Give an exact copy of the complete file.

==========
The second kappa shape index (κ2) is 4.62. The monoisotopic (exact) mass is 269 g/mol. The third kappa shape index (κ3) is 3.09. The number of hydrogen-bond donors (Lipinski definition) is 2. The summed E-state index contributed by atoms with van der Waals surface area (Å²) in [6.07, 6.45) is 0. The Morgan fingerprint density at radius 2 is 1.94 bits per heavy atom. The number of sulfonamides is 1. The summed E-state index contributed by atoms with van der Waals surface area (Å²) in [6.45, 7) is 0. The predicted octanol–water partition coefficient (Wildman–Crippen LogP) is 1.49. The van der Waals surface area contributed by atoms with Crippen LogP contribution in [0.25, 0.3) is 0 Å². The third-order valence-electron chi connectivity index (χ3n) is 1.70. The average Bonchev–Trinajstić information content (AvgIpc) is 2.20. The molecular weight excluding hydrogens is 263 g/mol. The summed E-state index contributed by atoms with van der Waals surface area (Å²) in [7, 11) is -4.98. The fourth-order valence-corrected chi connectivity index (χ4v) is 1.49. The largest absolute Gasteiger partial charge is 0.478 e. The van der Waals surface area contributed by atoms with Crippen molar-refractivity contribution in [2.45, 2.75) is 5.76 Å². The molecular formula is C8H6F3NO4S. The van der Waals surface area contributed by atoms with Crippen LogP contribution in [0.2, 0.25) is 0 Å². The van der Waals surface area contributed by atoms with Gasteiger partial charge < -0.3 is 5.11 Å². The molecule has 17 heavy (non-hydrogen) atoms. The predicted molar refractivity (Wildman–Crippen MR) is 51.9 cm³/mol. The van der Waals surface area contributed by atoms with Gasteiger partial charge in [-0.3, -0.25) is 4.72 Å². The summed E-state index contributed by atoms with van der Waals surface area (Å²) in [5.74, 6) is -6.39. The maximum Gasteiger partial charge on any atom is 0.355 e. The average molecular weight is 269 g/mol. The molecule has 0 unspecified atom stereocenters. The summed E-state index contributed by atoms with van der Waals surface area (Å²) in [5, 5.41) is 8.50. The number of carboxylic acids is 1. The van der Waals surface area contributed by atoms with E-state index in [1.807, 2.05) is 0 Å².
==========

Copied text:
The second kappa shape index (κ2) is 4.62. The monoisotopic (exact) mass is 269 g/mol. The third kappa shape index (κ3) is 3.09. The number of hydrogen-bond donors (Lipinski definition) is 2. The summed E-state index contributed by atoms with van der Waals surface area (Å²) in [6.07, 6.45) is 0. The Morgan fingerprint density at radius 2 is 1.94 bits per heavy atom. The number of sulfonamides is 1. The summed E-state index contributed by atoms with van der Waals surface area (Å²) in [6.45, 7) is 0. The predicted octanol–water partition coefficient (Wildman–Crippen LogP) is 1.49. The van der Waals surface area contributed by atoms with Crippen LogP contribution in [0.25, 0.3) is 0 Å². The third-order valence-electron chi connectivity index (χ3n) is 1.70. The average Bonchev–Trinajstić information content (AvgIpc) is 2.20. The molecular weight excluding hydrogens is 263 g/mol. The summed E-state index contributed by atoms with van der Waals surface area (Å²) in [7, 11) is -4.98. The fourth-order valence-corrected chi connectivity index (χ4v) is 1.49. The largest absolute Gasteiger partial charge is 0.478 e. The van der Waals surface area contributed by atoms with Crippen molar-refractivity contribution in [2.45, 2.75) is 5.76 Å². The molecular formula is C8H6F3NO4S. The van der Waals surface area contributed by atoms with Crippen LogP contribution in [0.2, 0.25) is 0 Å². The van der Waals surface area contributed by atoms with Gasteiger partial charge < -0.3 is 5.11 Å². The molecule has 17 heavy (non-hydrogen) atoms. The predicted molar refractivity (Wildman–Crippen MR) is 51.9 cm³/mol. The van der Waals surface area contributed by atoms with Gasteiger partial charge in [-0.3, -0.25) is 4.72 Å². The summed E-state index contributed by atoms with van der Waals surface area (Å²) in [5.74, 6) is -6.39. The maximum Gasteiger partial charge on any atom is 0.355 e. The average molecular weight is 269 g/mol. The molecule has 0 unspecified atom stereocenters. The summed E-state index contributed by atoms with van der Waals surface area (Å²) in [5, 5.41) is 8.50. The number of carboxylic acids is 1. The van der Waals surface area contributed by atoms with E-state index in [1.807, 2.05) is 0 Å².